Pre-Budget Report 2009 – small business reaction & impact

Alex Bellinger analyses the Pre-Budget Report’s impact on small businesses with updates and SME reaction – the good, the bad & the ugly.

By News Desk
9th December 2009 at 14:24

Alistair Darling Pre-Budget Report - small business impactIn his final Pre-Budget Report before the election, Chancellor of the Exchequer, Alistair Darling offers some benefits to help SMEs, but the overall package is short of what most small business groups wanted. Here are the key facts, feedback and opinion.

The main theme of the PBR was to balance investment in key areas, while trying to redress the spiralling national debt.

But Shadow Chancellor George Osborne called it a pre-election, rather than a pre-budget report, claiming the government had skipped making really hard decisions on cuts.

Meanwhile, Vince Cable of the Lib Dems, with a typically pithy put-down called it a ‘good budget for bingo and boilers’ referring to announcements for a boiler scrappage scheme and a cut in duty on bingo.

But as predicted last week, the Christmas cheer is in short supply for small businesses who, while benefiting in some areas, were also hit with a tax on jobs.


Small business groups had argued for VAT staying at 15%, but the Chancellor confirmed it would rise back to 17.5% from 1 January 2010.

And his phrase ‘I have no other changes to VAT to announce’ sounded good for now, but possibly bad news down the road. Definitely keeping his options open.


Perhaps the biggest single benefit to small businesses is the deferral of any increase in the rate of corporation tax for SMEs. More time to pay the tax man will also help.

  • The proposed rise in corporation tax from 21% to 22% for 2010 will not now take place until 2011 at the earliest, benefiting up to 850,000 small businesses to the tune of £500 million.
  • 2010 will see an extension of the Business Payment Support Service scheme which allows businesses to defer paying corporation tax and VAT, although some have argued this could lead to a ticking timebomb of repayment further down the line.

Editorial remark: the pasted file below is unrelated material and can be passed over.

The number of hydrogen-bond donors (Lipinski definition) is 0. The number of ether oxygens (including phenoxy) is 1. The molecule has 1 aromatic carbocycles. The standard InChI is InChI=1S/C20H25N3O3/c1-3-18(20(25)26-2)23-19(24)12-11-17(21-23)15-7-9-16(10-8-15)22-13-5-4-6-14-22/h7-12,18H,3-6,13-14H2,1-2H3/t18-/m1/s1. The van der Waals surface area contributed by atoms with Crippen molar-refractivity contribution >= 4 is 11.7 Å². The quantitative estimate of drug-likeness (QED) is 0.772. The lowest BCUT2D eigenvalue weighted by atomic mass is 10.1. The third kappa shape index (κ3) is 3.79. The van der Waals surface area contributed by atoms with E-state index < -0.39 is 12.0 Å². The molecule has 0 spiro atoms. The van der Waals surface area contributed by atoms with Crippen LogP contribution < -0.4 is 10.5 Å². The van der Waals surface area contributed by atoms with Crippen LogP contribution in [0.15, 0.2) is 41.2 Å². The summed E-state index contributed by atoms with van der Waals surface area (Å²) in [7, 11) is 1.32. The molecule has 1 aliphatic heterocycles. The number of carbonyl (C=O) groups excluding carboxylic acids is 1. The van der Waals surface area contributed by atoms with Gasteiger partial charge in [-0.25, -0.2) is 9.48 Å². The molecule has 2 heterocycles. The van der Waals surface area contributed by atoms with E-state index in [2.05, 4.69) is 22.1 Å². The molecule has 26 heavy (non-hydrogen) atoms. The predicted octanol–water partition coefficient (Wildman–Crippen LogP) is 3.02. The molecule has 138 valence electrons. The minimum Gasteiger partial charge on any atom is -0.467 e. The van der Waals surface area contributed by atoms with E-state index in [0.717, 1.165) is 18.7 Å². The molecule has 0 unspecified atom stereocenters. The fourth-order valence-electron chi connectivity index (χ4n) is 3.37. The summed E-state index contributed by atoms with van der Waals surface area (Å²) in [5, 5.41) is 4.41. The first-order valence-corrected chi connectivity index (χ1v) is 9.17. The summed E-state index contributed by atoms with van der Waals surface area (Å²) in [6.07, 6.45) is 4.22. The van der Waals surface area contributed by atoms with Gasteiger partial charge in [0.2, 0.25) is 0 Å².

A Tax On Jobs?

National Insurance Contributions are a big issue for small businesses trying to grow, boost jobs and support the rebuilding of the economy. In the biggest blow of the PBR for small businesses, the Chancellor chose to increase this tax on jobs.

  • National Insurance contributions for employers, employees and the self-employed will rise by a further 0.5% from April 2011, apparently yielding the Treasury £3 billion a year in additional tax revenue to go towards schools, policing and hospitals.

CBI Director General, Richard Lambert, says:

The Chancellor has made a serious mistake imposing an extra jobs tax at a time when the economic recovery will still be fragile. Increasing the National Insurance contribution will hold back job creation and growth.

Green, Clean & Innovative Win

Businesses in the green, clean and innovation sectors receive some beneficial incentives.

  • £160 million in private and public loans will be made available for companies investing in clean and low carbon technologies.
  • Corporation tax will fall to 10p for companies profiting from UK developed patents.
  • £90 million will be diverted from the European Investment Bank’s 2020 fund to support green infrastructure projects.

Small business lending

The whole issue of bank lending to SMEs was left rather vague. The Chancellor again said he’d be working with banks to ensure more lending got to smaller businesses who needed it.

But there was little more detail than that, other than the extension of the controversial Enterprise Finance Guarantee Scheme (EFG), where the 2009/10 budget of £1.2 billion was more than halved to £500 million for 2010/11.

Only a little over £600 million in guarantees of the original EFG allocation have been provided to just 6,000 firms so far.

One could argue that the ‘extra’ £500 million will simply come from the shortfall left at the end of March from the original £1.2 billion, thereby representing no additional money made available.

John Wright, chairman of the Federation of Small Businesses puts it astutely:

The Government has missed a chance to really tackle a difficult credit market by failing to create more options for access to finance, and more competition among high street banks.

For a handy practical guide from SmallBizPod’s very own accountant, head over to:

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  1. Martyn says:

    A scorched earth policy from Brown and Darling – typical Labour., i.e.

    1. Ensure the UK economy is completely shot away before the Torys take over.
    2. In opposition bang on about ‘Evil Tory’ cuts knowing they should’ve made them.

    The Labour cabinet, like bank executives and the FSA, should be hauled over the coals (or worse!) for making a complete balls up of the economy for the last 10 years.

    There is just no accountability at the top in this country any more – if a politico, senior civil servant or plc board member screws up they deny everything, blame someone else and are ‘retired’ with a fat pay-off.

    If I screw up in my business, I lose everything, and it should be the same for them.

  2. News Desk says:

    It’s cynical and it’s a mess.

    My respect for anyone running their own business, like you Martyn, like my wife, like millions of us out there, grows and grows.

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